The annual APEC leader's summit ended on Sunday. As usual, Taiwan strictly abided by its status as a member economy and avoided political distur-bances. Academia Sinica President Lee Yuan-tseh (
Given Taiwan's current economic strength and in particular its information-technology industry, it is able to offer valuable experience to other states in the Asian-Pacific region. There is ample evidence that they could also learn from Taiwan's health and disease prevention experience. Although last year's SARS epidemic brought unprecedented panic, rapid and effective preventative measures were adopted and Taiwan successfully withstood the difficult test. Lee's suggestion of a vaccine development center was both timely and necessary.
The primary goal of the APEC meetings is to boost the economic prosperity of Pacific-Rim countries. To achieve this, Taiwan has always proposed constructive plans in the APEC's ministerial meetings as well as meetings for business leaders -- despite China's efforts to use such meetings as opportunities to oppress Taiwan internationally.
Taiwanese businesspeople have greatly contributed to China's role as the world's major manufacturing center today. Ever since the government removed most of its restrictions on investment in China in the early 1990s, massive amounts of the nation's capital and technology have been transferred to China, replacing other international capital as the driving force behind that country's rapid economic growth.
In other words, Taiwan has significantly contributed to the improved living standard of Chinese people. It really does not deserve Beijing's hostility.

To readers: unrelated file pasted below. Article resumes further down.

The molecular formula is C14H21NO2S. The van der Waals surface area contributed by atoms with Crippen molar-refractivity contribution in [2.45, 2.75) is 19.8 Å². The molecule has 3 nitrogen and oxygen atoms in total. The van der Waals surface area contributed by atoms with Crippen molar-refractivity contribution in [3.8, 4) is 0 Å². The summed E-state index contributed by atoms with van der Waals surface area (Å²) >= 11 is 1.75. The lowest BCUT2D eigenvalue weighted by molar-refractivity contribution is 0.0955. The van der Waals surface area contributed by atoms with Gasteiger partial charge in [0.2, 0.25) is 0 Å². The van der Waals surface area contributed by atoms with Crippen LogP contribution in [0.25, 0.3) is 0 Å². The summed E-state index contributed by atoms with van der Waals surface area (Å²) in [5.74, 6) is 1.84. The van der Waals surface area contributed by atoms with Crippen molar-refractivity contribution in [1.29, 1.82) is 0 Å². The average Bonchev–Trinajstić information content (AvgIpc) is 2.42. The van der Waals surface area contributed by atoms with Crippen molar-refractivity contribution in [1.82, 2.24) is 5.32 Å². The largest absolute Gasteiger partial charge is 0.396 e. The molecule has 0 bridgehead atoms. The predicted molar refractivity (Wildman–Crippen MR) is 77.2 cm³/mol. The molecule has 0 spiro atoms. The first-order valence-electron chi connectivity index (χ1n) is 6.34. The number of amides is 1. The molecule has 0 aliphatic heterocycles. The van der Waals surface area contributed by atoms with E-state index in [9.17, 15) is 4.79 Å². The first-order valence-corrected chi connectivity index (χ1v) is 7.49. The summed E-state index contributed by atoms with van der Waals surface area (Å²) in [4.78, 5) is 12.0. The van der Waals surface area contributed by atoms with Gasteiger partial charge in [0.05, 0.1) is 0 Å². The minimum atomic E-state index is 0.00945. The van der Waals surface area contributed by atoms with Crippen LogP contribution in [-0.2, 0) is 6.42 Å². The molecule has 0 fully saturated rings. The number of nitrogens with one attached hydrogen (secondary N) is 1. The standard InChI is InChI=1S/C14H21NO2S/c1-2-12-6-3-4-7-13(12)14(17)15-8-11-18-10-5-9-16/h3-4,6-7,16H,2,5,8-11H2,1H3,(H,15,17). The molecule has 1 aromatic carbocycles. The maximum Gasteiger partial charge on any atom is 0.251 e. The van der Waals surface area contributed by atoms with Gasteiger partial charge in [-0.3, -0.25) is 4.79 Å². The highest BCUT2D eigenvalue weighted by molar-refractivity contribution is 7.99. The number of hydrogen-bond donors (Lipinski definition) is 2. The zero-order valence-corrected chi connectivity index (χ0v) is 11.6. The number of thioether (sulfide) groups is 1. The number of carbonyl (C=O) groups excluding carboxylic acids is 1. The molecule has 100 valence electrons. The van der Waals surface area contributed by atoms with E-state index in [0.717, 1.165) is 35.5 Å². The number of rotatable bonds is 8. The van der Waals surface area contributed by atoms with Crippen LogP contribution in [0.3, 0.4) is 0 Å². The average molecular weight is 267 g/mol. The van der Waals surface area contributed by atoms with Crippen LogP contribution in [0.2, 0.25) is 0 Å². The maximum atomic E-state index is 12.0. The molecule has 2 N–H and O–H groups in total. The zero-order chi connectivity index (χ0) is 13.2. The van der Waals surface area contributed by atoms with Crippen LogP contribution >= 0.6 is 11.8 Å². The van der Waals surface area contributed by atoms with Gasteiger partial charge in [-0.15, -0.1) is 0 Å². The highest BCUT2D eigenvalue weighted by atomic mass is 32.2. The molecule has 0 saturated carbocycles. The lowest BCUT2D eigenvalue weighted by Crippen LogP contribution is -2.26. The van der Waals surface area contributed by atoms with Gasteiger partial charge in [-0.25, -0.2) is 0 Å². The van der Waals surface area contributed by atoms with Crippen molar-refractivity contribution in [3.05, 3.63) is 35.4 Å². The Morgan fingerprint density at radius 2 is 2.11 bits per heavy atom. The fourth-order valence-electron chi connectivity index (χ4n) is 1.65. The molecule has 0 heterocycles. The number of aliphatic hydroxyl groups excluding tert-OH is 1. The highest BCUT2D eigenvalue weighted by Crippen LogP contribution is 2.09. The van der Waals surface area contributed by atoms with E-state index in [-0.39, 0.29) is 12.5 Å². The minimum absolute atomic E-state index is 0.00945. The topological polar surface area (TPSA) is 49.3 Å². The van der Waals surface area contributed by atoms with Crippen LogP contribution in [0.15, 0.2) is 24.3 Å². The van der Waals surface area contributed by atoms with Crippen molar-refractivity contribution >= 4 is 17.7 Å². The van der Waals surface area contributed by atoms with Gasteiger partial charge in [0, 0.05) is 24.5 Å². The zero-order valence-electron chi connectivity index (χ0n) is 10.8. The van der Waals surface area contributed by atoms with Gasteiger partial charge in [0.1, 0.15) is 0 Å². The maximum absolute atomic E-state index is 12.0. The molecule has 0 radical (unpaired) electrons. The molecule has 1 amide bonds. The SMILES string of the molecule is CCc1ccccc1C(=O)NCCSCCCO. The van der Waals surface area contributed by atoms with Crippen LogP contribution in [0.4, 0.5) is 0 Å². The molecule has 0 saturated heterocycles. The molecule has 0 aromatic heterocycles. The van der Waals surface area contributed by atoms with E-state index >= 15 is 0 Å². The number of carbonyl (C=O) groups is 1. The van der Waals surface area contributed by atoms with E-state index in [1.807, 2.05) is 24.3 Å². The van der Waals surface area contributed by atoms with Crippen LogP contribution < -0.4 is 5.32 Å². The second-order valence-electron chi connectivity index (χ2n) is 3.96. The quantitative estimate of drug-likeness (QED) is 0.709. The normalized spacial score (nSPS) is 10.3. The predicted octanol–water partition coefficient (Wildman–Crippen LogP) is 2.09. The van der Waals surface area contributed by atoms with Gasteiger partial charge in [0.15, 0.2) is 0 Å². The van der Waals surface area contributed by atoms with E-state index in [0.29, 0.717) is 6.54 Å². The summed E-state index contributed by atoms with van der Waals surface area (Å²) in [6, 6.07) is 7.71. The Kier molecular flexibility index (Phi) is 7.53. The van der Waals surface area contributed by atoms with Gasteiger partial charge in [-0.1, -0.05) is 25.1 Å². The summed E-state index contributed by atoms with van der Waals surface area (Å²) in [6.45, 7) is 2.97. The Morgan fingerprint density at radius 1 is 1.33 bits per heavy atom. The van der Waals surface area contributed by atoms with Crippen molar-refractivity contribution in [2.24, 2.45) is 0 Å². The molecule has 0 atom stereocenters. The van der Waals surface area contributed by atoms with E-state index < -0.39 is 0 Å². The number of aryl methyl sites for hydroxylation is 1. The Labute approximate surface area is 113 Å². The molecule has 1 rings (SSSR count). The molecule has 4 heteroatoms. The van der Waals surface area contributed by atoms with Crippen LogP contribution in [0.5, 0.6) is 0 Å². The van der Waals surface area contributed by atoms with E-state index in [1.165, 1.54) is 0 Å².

For example, Beijing has objected to allowing Taiwan's popularly elected president to attend the APEC leaders' meetings. It has not given an inch on this issue. Seen from Taiwan's perspective, this attitude is extremely unreasonable. This sort of intransigence will only further hurt the relationship between people on both sides of the Taiwan Strait.
Beijing's officials managed to enrage Taiwan with their behavior every year, with the result that the forces advocating Taiwan independence continue to gain strength. It is no wonder that the kind of Taiwan consciousness that supports the model of "one country on either side of the Strait" has grown so rapidly. Political relations grow increasingly distant -- but Beijing's wrongheaded policies toward Taipei are solely to blame for this.
Politics and economics are quite separate matters. Last month Taiwan was ranked fourth in terms of the competitiveness of its economy in an assessment by the World Economic Forum. A country with such strong competitiveness is not going to disappear from the international scene simply because it is ignored, boycotted or ostracized by China at international gatherings.
Beijing's continued reluctance to acknowledge Taiwan's existence and open channels of communication through which both sides of the Strait can engage in reasonable and friendly dialogue serves no one. Only through better communication can tensions in the Taiwan Strait be reduced and both sides contribute to developing prosperity and stability in the Asia-Pacific region.